Creating a Facilities Environment Inviting to Technology
Second part of a 3-part article exploring what is needed beyond technology to achieve high-performance buildings
So how do you ensure that your facilities technology investment delivers the savings and performance everyone expects? The importance of creating an environment inviting to technology cannot be overstated.
First and foremost, engage the organization by adopting decision-making processes for technology investments. Focus on the adoption of new internal policies built around these technologies and ensure that training and contract specifications are written to capitalize on these investments. Too often, organizations scramble to catch up to the technology, rather than capitalize on it right out of the gate.
As well, organizational alignment absent a collaborative governance process leaves requirements unclear and results in siloed solutions that might have benefited the entire enterprise. To avoid such pitfalls, engage your occupants and other stakeholders early and get them involved in making the key organizational changes.
Collaboration between the C-suite, real estate and facilities managers, construction management, and financial folks is critical for success. Excessive autonomy and fragmented decision making at the highest levels in the organization make adoption and maximization of technology challenging at best. In the case of the federal government, with a real estate footprint totaling nearly 3.6 billion square feet across 756,000 buildings and structures, the ability to drive savings has to start with a global strategy across the public sector that will generate true return on investments in the technology decisions that are being made every day across the enterprise.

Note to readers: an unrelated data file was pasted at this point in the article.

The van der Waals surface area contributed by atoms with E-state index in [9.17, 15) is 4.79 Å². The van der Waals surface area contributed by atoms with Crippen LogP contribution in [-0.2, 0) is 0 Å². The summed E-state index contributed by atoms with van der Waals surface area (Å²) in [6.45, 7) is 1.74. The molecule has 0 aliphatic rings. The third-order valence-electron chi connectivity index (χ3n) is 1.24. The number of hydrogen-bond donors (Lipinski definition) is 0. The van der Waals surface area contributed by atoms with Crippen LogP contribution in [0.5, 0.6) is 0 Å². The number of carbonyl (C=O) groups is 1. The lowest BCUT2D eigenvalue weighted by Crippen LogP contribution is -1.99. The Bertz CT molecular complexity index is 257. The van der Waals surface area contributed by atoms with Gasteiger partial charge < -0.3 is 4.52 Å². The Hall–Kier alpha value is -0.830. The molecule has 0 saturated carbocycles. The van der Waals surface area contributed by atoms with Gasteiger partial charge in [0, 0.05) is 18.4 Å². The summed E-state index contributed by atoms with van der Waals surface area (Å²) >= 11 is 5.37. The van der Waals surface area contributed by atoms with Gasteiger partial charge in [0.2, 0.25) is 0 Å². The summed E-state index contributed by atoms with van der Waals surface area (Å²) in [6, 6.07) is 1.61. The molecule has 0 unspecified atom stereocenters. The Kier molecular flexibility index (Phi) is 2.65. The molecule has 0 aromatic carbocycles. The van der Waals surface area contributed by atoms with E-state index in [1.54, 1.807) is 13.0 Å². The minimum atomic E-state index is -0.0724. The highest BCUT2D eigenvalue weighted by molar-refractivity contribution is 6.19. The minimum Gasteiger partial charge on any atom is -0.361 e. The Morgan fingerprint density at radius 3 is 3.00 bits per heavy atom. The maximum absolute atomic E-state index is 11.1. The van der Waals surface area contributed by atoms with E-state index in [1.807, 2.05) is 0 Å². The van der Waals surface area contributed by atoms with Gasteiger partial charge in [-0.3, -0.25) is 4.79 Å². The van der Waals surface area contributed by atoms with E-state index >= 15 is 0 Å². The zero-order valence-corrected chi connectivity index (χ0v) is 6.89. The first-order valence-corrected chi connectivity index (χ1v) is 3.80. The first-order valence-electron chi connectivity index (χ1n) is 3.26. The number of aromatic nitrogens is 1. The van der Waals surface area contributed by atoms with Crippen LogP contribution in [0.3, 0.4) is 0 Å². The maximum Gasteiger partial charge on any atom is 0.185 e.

Addressing maintenance issues in a traditional building differs greatly from the same task in a smart building. Ensuring that facility managers have the skills, systems, and competencies will require leadership to develop career paths that will motivate and reward facilities teams to learn new norms. The engineers in a smart building must understand not only the building control systems and how to respond to sensor-generated data points, but how this data can be used for strategic asset management and cost savings.
Furthermore, building engineers must use these new skills and information that flows along with the building controls to deliver optimal performance and shift the blend of reactive maintenance work orders toward predictive and reliability centered maintenance (PdM + RCM) programs. Not only will these steps extend the life of the equipment, achieve sustainability goals, and enhance the careers of the facility workforce, but they will make happier occupants.